Portland’s Wipers were a massively influential band from the Pacific Northwest punk scene who got a blip of posthumous mainstream interest when Kurt Cobain repeatedly cited them as an influence. 1983′s Over The Edge follows a steely, aggressive debut, and an expansive, psychedelic follow-up, Youth Of America. It distills Wipers’ unique brand of emotional, overdriven guitar rock into an economic classic of tight, melodic songs and heavy distortion.
One minute into the opening title track, you have, in a sense, heard all you need to about Wipers — the song is as passionate a statement of intent as “God Save The Queen.” This fearless, spat-out emotion is no doubt what inspired Cobain; unlike most punk music of the time, Sage’s songs are as melancholy as they are angry.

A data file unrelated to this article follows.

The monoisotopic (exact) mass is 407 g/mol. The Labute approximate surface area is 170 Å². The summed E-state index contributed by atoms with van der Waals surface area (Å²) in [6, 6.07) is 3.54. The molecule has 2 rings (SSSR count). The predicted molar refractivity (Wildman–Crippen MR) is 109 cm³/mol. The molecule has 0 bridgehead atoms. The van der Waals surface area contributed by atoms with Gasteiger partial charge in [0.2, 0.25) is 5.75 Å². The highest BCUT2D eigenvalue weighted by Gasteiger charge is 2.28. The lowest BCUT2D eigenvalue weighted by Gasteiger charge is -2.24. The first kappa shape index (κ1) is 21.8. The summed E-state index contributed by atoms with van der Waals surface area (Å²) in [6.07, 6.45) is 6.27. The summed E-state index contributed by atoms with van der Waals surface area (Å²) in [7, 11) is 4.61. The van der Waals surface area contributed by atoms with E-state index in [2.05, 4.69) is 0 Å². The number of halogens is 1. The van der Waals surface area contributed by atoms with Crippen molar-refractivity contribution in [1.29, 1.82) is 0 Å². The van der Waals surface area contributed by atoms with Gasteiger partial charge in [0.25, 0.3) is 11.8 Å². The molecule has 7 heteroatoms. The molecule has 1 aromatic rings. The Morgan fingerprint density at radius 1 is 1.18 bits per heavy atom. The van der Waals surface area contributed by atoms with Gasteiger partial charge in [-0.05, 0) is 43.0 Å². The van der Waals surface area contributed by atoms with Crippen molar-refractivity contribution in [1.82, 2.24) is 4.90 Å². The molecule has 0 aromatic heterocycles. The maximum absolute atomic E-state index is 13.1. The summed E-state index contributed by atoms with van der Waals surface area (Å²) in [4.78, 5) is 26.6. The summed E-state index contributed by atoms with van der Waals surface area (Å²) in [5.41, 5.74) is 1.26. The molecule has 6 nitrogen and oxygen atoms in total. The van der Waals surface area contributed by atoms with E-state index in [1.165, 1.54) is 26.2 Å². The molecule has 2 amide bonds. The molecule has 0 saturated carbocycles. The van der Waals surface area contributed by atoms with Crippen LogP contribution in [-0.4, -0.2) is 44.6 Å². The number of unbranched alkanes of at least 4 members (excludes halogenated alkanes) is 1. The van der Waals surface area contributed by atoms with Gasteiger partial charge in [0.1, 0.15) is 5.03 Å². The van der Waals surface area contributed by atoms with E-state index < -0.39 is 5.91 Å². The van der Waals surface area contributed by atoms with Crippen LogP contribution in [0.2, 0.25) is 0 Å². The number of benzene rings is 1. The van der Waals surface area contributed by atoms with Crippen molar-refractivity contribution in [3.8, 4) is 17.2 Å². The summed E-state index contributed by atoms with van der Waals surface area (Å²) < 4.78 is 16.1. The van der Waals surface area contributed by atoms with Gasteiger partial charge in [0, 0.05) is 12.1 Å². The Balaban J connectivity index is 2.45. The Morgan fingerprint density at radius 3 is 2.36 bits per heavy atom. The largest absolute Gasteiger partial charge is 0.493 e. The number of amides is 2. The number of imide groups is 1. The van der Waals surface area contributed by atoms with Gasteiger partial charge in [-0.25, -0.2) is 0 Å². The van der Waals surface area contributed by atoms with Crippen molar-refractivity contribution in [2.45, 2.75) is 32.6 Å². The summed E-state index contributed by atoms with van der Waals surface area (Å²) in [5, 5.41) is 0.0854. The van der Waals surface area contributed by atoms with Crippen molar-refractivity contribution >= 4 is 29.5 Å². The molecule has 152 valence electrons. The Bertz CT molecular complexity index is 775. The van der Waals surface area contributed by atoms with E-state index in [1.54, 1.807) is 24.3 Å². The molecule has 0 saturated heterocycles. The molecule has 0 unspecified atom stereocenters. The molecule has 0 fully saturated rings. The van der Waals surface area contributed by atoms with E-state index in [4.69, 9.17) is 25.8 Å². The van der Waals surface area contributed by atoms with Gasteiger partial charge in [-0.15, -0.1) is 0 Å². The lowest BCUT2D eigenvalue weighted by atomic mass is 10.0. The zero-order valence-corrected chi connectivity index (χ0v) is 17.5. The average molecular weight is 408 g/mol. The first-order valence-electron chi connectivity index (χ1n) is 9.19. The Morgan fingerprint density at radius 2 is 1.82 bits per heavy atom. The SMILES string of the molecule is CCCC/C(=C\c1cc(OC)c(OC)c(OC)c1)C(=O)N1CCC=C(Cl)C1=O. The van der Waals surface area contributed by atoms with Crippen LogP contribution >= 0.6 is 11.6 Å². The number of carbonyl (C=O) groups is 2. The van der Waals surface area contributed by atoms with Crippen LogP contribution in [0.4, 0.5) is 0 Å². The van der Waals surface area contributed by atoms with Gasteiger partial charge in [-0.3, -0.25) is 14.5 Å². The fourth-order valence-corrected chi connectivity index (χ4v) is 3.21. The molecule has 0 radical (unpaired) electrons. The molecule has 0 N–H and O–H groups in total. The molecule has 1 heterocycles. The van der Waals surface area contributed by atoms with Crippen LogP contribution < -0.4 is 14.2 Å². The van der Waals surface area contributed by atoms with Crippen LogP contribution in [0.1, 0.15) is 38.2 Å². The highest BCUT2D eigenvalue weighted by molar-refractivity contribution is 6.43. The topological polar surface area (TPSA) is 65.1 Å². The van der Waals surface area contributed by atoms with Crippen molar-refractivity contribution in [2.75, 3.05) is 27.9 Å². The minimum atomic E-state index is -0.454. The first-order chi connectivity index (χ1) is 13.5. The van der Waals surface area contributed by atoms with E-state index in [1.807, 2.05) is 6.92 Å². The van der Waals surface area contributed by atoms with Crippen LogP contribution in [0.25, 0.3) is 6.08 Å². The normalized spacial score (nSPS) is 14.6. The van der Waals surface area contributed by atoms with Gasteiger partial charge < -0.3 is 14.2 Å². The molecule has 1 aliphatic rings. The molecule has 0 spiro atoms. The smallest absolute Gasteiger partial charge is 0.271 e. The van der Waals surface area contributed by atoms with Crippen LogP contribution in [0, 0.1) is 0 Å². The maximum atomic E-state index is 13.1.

“Romeo” is the closest Wipers ever came to a hit single, though its allusions to Sage’s homosexuality (“Romeo cruises the streets at nightâ€¦there is no Juliet”) are usually overlooked. Elsewhere, songs like “No One Wants An Alien” and “Messenger” sound almost infused with ’50s rock ‘n’ roll, but while persistent themes of alienation and rejection align it with punk, the only appropriate comparison for Wipers might be with the equally isolationist Oregonians, Dead Moon. Thirty years since its release, Over the Edge sounds as urgent as ever, and is perhaps the best example of this singular band’s work.